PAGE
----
What We Don't Talk About When We Talk About Architecture (summer)

Permission of Instructor


  • Workshop occurs in Summer 2020 but registration is for the Fall 2020 term.
  • Expected number of work hours per week: 9
  • To enroll: Interested students should write a short explanation of their motivation. The deadline for submission will be Friday, June 5.

The scope of architectural discourse has historically been narrow, revolving around Eurocentric, capitalistic, male interpretations of the built environment. But architecture as a medium operates on a wider spectrum, and academic discourse must be able to address the different challenges posed by complex identities, geographies, and political contexts. What We Don’t Talk About When We Talk About Architecture is a workshop which critically explores the intersections between architecture and issues rooted in race, gender, and class. Collaboration is critical to the course design, as we collectively acknowledge the strengths and shortcomings of our respective knowledge and seek to learn from each other and from guest speakers. We also acknowledge the importance of personal identity and experience that shape our perceptions of the world. Thus, the course will culminate in the production of personalized syllabi that reflect the questions and interests of each participant. These syllabi could contain readings, podcasts, videos, art, interviews, and architecture projects. The syllabi will be combined to create a book / multimedia document that convey the collective and personal challenges as well as potentials of grappling with issues of race, gender, and class within architectural education.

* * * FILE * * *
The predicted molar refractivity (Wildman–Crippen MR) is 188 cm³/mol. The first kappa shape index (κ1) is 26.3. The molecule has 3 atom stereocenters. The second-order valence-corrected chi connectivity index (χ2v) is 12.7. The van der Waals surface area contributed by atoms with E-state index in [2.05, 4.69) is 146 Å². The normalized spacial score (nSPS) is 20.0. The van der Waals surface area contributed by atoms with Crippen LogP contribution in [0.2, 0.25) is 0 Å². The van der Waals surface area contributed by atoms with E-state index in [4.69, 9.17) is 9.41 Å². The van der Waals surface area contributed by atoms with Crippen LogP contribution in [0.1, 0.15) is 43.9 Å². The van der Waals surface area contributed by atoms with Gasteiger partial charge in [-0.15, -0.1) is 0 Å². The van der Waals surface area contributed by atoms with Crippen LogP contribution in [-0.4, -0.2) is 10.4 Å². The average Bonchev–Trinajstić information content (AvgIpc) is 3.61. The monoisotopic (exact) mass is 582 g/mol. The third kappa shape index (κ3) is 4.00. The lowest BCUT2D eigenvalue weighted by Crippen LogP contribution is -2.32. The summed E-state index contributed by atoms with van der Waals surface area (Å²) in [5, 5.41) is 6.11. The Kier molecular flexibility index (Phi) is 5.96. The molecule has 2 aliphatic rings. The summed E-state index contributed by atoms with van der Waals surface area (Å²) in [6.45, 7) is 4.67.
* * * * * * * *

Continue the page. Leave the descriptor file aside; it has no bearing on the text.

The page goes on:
The course will be broken into two main parts. First, we will engage with critical theories about the built environment. Race, gender, and class will be explored through themes of subjective experience, property, and solidarity. We hope to provide background information to help students develop vocabularies and theoretical groundings. Second, we will engage in these topics as they explicitly relate to our architectural education by focusing on studio culture, reviews, and architectural practice.        

Each week participants will read media related to these topics, and will engage in discussions to learn from each other and broaden their understandings of the discipline. Students will then choose a resource from provided lists or add their own resources to their personalized syllabi. Lastly, students will reflect on these topics through weekly written and/or visual deliverables.        Aside from “deliverables”, we hope to offer a space for personal growth and collective discomfort, where students can develop the language to engage with concepts of race, gender, and class in their practice of architecture